But he did not fail; he ripped the tome from the grappling clutch of a dying Shao Lin priest.

At ten-forty-three p.m., as the winter solstice swept tearfully across Britain’s dales, Hunter Scales sailed from a private pier, aboard a stolen sloop, a stolen apocalypse on his smooth palm. The rain was light enough that it did not soil the thick pages, sheets which little resembled linen stock, had more the texture of murdered hide. By now, the misleading text’s communication was well interpreted by Hunter; he had not parted with his intellect on the same evening which he had mislaid his sanity. Their message seethed with potential and foreboding.

He stood upon the pitching deck and let the wild night surround him, caress him imploringly, as if—rightly so—it had a stake in his eminent profanation. He heard its murmured pleas, felt them echo opposite words spoken by Illya from across white down, and cursed their futility. He was lost, and no weak example of the awful might of the vital world would stay his tongue and psyche. He began the incantation even as his pocket watch chimed the proper moment, Greenwich Mean Time.

The words staggered off his tongue, trying desperately to twist into discord and fling free from the dominance granted the reader in their proper utterance. Hunter held fast to the building power, all the while a bit put off by the lack of apparent effect in the surround nature; in shouting the culminating chant, he expected some herald of the coming purgation.

But Chaos waits on no ceremony.

In front of him, where before there was only white-crowned fluid peaks, an amorphous form resolved and advance deferentially forward. Hunter’s mind reeled as his eyes realized that the form, which had seemed only man-sized, appeared so by foreshortening; its obedient advance had covered over a mile and it now loomed taller than the sloop’s mast. The water from which it vaulted seemed to abhor touching the entity, preferring to cease existence in an annihilating whirlpool around it. As to its composition, it was nothing more than the reflection of a glimmer of wan light subsumed in an inky appetite. It exuded a baleful anxiety subtly tempered by the patience of an immortal. It radiated an interrogative; with that question—not to be?—it tuned all of its force into a silent cyclone of doom shrouded in its wide volume.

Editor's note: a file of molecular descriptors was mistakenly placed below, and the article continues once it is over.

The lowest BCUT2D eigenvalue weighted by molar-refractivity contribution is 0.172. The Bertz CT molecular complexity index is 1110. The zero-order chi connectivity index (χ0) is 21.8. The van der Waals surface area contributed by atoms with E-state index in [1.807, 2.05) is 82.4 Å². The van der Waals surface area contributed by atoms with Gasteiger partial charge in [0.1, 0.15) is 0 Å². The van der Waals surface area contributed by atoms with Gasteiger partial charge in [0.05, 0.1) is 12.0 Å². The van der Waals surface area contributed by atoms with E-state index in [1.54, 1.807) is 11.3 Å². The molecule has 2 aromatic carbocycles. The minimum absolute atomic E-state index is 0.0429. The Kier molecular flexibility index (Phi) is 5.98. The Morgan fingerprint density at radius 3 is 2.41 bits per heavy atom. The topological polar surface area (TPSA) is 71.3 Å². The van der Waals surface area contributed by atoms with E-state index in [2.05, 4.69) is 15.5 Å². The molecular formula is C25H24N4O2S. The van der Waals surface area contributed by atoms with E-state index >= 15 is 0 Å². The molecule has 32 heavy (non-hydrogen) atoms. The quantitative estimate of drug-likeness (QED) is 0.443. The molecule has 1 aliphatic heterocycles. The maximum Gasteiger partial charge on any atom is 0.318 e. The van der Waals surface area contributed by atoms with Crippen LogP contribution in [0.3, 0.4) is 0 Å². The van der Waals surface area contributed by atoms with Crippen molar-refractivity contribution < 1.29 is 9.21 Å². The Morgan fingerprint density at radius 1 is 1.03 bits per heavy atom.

And Hunter knew finally what that request meant, really and ultimately, and the pure and persistent crystal that was ever at the throne of his mind and spirit shattered in righteous denial. The ascendancy of man could not, it decried, be on the laddered ribs of its starving obsolete. True ascendancy of the son does not come with the death of the father, but with pitied solace beside his deathbed. These again proud and passionate—not just furious—exhortations pummelled the waiting swarm of chaos; it reared and drew its warhorn from its swollen, cracked lips to let it sink back to the sea.